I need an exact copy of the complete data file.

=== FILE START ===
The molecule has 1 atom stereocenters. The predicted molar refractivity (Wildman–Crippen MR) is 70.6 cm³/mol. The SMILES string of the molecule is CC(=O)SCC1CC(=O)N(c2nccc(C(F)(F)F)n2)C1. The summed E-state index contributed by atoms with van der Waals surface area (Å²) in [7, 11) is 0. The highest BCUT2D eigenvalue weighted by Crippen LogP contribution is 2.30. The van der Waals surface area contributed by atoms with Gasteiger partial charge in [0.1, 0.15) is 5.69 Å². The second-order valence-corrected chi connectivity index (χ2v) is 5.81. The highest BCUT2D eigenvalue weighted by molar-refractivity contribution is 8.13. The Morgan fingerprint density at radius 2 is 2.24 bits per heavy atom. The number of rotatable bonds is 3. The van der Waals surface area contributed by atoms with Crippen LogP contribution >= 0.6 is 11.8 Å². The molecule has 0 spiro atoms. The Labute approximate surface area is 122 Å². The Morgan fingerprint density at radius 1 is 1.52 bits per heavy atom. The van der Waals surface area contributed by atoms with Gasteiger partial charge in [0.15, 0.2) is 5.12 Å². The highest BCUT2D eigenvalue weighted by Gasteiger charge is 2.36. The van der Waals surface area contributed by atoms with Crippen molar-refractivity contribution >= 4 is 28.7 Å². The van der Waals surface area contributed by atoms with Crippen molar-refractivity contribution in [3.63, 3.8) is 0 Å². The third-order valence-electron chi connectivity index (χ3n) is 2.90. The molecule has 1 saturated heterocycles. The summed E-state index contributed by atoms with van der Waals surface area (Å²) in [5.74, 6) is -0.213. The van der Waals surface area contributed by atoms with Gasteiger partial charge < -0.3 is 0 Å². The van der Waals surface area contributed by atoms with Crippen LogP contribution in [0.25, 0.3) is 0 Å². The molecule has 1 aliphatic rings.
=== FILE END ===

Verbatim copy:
The molecule has 1 atom stereocenters. The predicted molar refractivity (Wildman–Crippen MR) is 70.6 cm³/mol. The SMILES string of the molecule is CC(=O)SCC1CC(=O)N(c2nccc(C(F)(F)F)n2)C1. The summed E-state index contributed by atoms with van der Waals surface area (Å²) in [7, 11) is 0. The highest BCUT2D eigenvalue weighted by Crippen LogP contribution is 2.30. The van der Waals surface area contributed by atoms with Gasteiger partial charge in [0.1, 0.15) is 5.69 Å². The second-order valence-corrected chi connectivity index (χ2v) is 5.81. The highest BCUT2D eigenvalue weighted by molar-refractivity contribution is 8.13. The Morgan fingerprint density at radius 2 is 2.24 bits per heavy atom. The number of rotatable bonds is 3. The van der Waals surface area contributed by atoms with Crippen LogP contribution >= 0.6 is 11.8 Å². The molecule has 0 spiro atoms. The Labute approximate surface area is 122 Å². The Morgan fingerprint density at radius 1 is 1.52 bits per heavy atom. The van der Waals surface area contributed by atoms with Gasteiger partial charge in [0.15, 0.2) is 5.12 Å². The highest BCUT2D eigenvalue weighted by Gasteiger charge is 2.36. The van der Waals surface area contributed by atoms with Crippen molar-refractivity contribution >= 4 is 28.7 Å². The van der Waals surface area contributed by atoms with Crippen molar-refractivity contribution in [3.63, 3.8) is 0 Å². The third-order valence-electron chi connectivity index (χ3n) is 2.90. The molecule has 1 saturated heterocycles. The summed E-state index contributed by atoms with van der Waals surface area (Å²) in [5.74, 6) is -0.213. The van der Waals surface area contributed by atoms with Gasteiger partial charge < -0.3 is 0 Å². The van der Waals surface area contributed by atoms with Crippen LogP contribution in [0.25, 0.3) is 0 Å². The molecule has 1 aliphatic rings.